Telstra's latest attempt to copyright information in its White Pages and Yellow Pages directories was rejected in the Federal Court this morning.
The telco had been attempting to have the directories treated as privately owned intellectual property since 5 April 2007. Both directories were published by Telstra subsidiary Sensis.
Federal Court Justice Patrick Keane today rejected Telstra's appeal to overturn a February 2010 ruling that directories published between 2000 and 2009 were not protected by copyright laws.
"None of the Works were original," Justice Michelle Gordon said when announcing her decision in February.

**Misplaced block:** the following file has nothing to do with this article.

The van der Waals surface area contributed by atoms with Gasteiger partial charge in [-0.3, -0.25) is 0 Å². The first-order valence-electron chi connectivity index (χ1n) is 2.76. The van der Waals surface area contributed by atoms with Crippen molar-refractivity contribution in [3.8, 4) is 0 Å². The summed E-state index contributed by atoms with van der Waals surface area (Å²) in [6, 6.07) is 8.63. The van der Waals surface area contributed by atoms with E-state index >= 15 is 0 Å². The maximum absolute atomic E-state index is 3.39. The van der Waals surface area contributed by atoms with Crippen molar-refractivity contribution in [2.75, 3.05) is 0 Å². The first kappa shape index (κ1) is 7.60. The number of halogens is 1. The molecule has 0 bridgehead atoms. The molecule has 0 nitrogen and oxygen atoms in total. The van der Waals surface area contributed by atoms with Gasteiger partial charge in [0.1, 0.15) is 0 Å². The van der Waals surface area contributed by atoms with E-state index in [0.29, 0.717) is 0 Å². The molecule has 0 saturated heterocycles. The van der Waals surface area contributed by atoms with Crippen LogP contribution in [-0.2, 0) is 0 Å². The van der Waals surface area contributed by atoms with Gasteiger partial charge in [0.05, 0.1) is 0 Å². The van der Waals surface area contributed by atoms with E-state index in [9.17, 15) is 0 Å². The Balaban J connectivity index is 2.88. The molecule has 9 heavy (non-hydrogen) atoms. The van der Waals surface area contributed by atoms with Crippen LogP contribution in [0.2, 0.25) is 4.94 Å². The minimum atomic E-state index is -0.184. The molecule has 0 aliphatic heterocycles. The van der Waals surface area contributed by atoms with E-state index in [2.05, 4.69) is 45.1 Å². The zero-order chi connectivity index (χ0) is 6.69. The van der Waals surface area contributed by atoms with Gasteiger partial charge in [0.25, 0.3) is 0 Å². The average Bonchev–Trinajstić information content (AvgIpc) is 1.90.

"I accept that production of the directories is a large enterprise populated by many contributors," she said. "However ... substantial labour and expense is not alone sufficient to establish originality."
Gordon asserted that the phone books were predominantly compiled by Sensis' retired CONDOR and Integrated Directory System software, and the Genesis computer system, which was introduced in 2003.
Although Genesis took more than five years to develop, costing more than $300 million, computer-aided creation of the directories required no "creative spark", nor "the exercise of the requisite skill and judgment", the Court found.
A Sensis spokesman told iTnews that it was disappointed that the appeal was dismissed, declining to comment on reasons for the directories to be copyrighted.
"We're obviously disappointed with the decision made in the Federal Court," he stated. "We will now spend some time reviewing the judgment and considering our options."